Getting to Know the Child You Are Teaching


  1. Start by talking to the child’s immediate family. Parents are children’s first and most important educators; they will have a wealth of information about their child to share with you. You will need to listen to what the parents have to say with an open mind. It’s important to keep your opinions to yourself at this stage, as you have not gained the parent’s trust or respect and you have not even met the child yet. Questions you can ask include:
    • What are his/her favorite activities or toys?
    • How does she react to other children and adults?
    • What would you like your child to learn?
    • What does he/she need help with?
  2. Some settings may have a care plan for younger children, which you could fill out together. Do background research. If the special educational need is already identified when the child comes into your care, you will need to research this particular condition. One word of warning – do not let the information you read dictate how you view this child. Think of it as a heads up of what may happen, rather than a manual! You can also ask for reports from other professionals involved or from previous teachers. Again, be prepared to make up your own mind about this child. Children can change from one day to the next, therefore old reports can offer out-of-date views on the child, or may reflect another person’s specific biases.
  3. Spend time with the child. Given your background research and reading up, you will have gained a good insight into what the child likes/dislikes. Start off by observing the child by waiting in the background. This will help you get to know his/her facial expressions and body language. It may take hours, days, weeks or even months for the child to feel comfortable around you and for you to fully get to know him/her.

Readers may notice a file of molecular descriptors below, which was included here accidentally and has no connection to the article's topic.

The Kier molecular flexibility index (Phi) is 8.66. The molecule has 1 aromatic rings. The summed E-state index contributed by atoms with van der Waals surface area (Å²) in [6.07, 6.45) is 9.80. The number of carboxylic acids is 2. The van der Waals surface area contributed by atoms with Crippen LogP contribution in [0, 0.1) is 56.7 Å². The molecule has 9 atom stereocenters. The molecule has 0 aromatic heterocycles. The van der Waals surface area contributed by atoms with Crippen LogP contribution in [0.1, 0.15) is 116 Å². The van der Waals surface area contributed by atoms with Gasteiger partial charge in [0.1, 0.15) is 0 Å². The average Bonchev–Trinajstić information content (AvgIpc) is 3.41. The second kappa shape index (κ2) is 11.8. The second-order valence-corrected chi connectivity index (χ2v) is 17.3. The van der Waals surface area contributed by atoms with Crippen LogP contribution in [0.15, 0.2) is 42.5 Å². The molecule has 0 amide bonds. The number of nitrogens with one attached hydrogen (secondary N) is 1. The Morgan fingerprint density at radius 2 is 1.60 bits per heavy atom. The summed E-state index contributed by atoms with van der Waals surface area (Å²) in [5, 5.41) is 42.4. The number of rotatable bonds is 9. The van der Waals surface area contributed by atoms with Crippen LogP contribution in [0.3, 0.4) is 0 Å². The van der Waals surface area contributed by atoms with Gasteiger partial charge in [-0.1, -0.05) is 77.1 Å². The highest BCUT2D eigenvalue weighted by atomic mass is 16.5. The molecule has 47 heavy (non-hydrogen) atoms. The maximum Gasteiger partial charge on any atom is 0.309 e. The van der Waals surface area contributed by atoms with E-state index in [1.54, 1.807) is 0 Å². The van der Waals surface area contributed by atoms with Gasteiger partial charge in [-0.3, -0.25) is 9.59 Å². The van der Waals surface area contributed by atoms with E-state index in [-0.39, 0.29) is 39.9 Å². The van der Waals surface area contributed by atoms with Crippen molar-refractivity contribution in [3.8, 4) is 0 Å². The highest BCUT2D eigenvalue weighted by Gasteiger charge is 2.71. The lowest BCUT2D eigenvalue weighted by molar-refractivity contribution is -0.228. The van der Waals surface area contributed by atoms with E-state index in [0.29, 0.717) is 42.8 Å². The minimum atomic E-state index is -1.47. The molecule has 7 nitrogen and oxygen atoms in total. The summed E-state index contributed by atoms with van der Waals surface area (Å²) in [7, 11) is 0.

Building a Relationship

  1. Form a good relationship. Before you can begin teaching children with special educational needs, you will need to develop a relationship with them (as with any child). You want to become a positive part of this child’s life therefore the best way to start building a relationship is by using things that the child finds enjoyable.
    • For example, if the child has a fascination with round objects, find some and show them to him/her. You will know the child well enough to establish when/if they are ready to start accepting you into positive parts of their day.
  2. Keep things positive. It is important to keep things positive as you are beginning to build your relationship. You will need the child to trust in you when you’re teaching him/her something new or tricky. You will know when you’re ready for the next stage when the child in your care has developed a bond with you and will take notice of you.

In conclusion, building a positive and trusting relationship with children with special educational needs is crucial in order to effectively teach and support them. This process starts by listening to the child’s parents and gathering information about the child’s likes, dislikes, and needs. Background research can also be helpful, but it is important to avoid forming biased opinions based solely on this information. Spending time with the child, observing their behavior and body language, and finding common interests can help establish a positive relationship. By keeping things positive and building trust, educators can become a valuable part of a child’s life and help them achieve their full potential.

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